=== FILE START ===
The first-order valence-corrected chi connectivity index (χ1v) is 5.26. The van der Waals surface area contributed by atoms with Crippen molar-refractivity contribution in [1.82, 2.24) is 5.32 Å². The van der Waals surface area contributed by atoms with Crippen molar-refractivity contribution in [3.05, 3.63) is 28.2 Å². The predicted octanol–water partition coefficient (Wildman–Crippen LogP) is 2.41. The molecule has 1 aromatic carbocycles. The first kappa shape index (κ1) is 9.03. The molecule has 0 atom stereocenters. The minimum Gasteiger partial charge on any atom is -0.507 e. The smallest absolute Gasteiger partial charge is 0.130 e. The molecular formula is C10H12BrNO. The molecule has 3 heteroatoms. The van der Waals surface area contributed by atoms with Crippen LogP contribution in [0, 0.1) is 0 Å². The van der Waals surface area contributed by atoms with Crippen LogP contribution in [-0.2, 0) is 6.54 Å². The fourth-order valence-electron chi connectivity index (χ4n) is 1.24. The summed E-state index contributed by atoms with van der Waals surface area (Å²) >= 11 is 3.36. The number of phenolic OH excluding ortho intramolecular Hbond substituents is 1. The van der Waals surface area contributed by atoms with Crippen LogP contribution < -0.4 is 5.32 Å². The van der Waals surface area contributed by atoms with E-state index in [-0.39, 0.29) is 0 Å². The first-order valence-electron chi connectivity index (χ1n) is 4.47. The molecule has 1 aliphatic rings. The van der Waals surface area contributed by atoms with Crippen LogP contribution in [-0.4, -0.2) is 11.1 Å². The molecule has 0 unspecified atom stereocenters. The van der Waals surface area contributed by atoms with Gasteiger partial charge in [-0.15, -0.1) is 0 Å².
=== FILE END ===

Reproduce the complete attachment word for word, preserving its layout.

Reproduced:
The first-order valence-corrected chi connectivity index (χ1v) is 5.26. The van der Waals surface area contributed by atoms with Crippen molar-refractivity contribution in [1.82, 2.24) is 5.32 Å². The van der Waals surface area contributed by atoms with Crippen molar-refractivity contribution in [3.05, 3.63) is 28.2 Å². The predicted octanol–water partition coefficient (Wildman–Crippen LogP) is 2.41. The molecule has 1 aromatic carbocycles. The first kappa shape index (κ1) is 9.03. The molecule has 0 atom stereocenters. The minimum Gasteiger partial charge on any atom is -0.507 e. The smallest absolute Gasteiger partial charge is 0.130 e. The molecular formula is C10H12BrNO. The molecule has 3 heteroatoms. The van der Waals surface area contributed by atoms with Crippen LogP contribution in [0, 0.1) is 0 Å². The van der Waals surface area contributed by atoms with Crippen LogP contribution in [-0.2, 0) is 6.54 Å². The fourth-order valence-electron chi connectivity index (χ4n) is 1.24. The summed E-state index contributed by atoms with van der Waals surface area (Å²) >= 11 is 3.36. The number of phenolic OH excluding ortho intramolecular Hbond substituents is 1. The van der Waals surface area contributed by atoms with Crippen LogP contribution < -0.4 is 5.32 Å². The van der Waals surface area contributed by atoms with E-state index in [-0.39, 0.29) is 0 Å². The first-order valence-electron chi connectivity index (χ1n) is 4.47. The molecule has 1 aliphatic rings. The van der Waals surface area contributed by atoms with Crippen LogP contribution in [-0.4, -0.2) is 11.1 Å². The molecule has 0 unspecified atom stereocenters. The van der Waals surface area contributed by atoms with Gasteiger partial charge in [-0.15, -0.1) is 0 Å².